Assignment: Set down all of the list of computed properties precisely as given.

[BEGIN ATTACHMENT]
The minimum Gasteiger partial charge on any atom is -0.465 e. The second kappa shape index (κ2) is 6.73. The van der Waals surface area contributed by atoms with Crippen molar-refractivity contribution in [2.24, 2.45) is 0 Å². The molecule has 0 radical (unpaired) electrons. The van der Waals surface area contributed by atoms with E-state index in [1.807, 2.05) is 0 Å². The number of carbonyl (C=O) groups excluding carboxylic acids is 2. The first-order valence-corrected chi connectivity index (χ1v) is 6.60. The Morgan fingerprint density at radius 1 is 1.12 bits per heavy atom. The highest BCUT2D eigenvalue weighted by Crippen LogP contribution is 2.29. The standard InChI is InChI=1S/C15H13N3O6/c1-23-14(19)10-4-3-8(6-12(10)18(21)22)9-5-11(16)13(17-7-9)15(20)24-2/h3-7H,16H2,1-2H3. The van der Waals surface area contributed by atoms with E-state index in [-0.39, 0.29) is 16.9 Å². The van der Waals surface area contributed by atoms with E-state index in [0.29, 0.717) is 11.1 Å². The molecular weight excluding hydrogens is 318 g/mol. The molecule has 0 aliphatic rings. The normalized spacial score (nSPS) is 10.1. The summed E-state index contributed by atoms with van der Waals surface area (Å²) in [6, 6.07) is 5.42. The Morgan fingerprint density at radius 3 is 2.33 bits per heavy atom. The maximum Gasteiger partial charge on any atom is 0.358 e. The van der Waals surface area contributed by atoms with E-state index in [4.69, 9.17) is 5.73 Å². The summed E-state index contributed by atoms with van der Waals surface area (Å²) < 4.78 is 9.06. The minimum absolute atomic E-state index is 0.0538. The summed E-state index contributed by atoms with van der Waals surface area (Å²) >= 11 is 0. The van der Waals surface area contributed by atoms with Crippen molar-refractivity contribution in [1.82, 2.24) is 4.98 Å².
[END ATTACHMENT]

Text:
The minimum Gasteiger partial charge on any atom is -0.465 e. The second kappa shape index (κ2) is 6.73. The van der Waals surface area contributed by atoms with Crippen molar-refractivity contribution in [2.24, 2.45) is 0 Å². The molecule has 0 radical (unpaired) electrons. The van der Waals surface area contributed by atoms with E-state index in [1.807, 2.05) is 0 Å². The number of carbonyl (C=O) groups excluding carboxylic acids is 2. The first-order valence-corrected chi connectivity index (χ1v) is 6.60. The Morgan fingerprint density at radius 1 is 1.12 bits per heavy atom. The highest BCUT2D eigenvalue weighted by Crippen LogP contribution is 2.29. The standard InChI is InChI=1S/C15H13N3O6/c1-23-14(19)10-4-3-8(6-12(10)18(21)22)9-5-11(16)13(17-7-9)15(20)24-2/h3-7H,16H2,1-2H3. The van der Waals surface area contributed by atoms with E-state index in [-0.39, 0.29) is 16.9 Å². The van der Waals surface area contributed by atoms with E-state index in [0.29, 0.717) is 11.1 Å². The molecular weight excluding hydrogens is 318 g/mol. The molecule has 0 aliphatic rings. The normalized spacial score (nSPS) is 10.1. The summed E-state index contributed by atoms with van der Waals surface area (Å²) in [6, 6.07) is 5.42. The Morgan fingerprint density at radius 3 is 2.33 bits per heavy atom. The maximum Gasteiger partial charge on any atom is 0.358 e. The van der Waals surface area contributed by atoms with E-state index in [4.69, 9.17) is 5.73 Å². The summed E-state index contributed by atoms with van der Waals surface area (Å²) < 4.78 is 9.06. The minimum absolute atomic E-state index is 0.0538. The summed E-state index contributed by atoms with van der Waals surface area (Å²) >= 11 is 0. The van der Waals surface area contributed by atoms with Crippen molar-refractivity contribution in [1.82, 2.24) is 4.98 Å².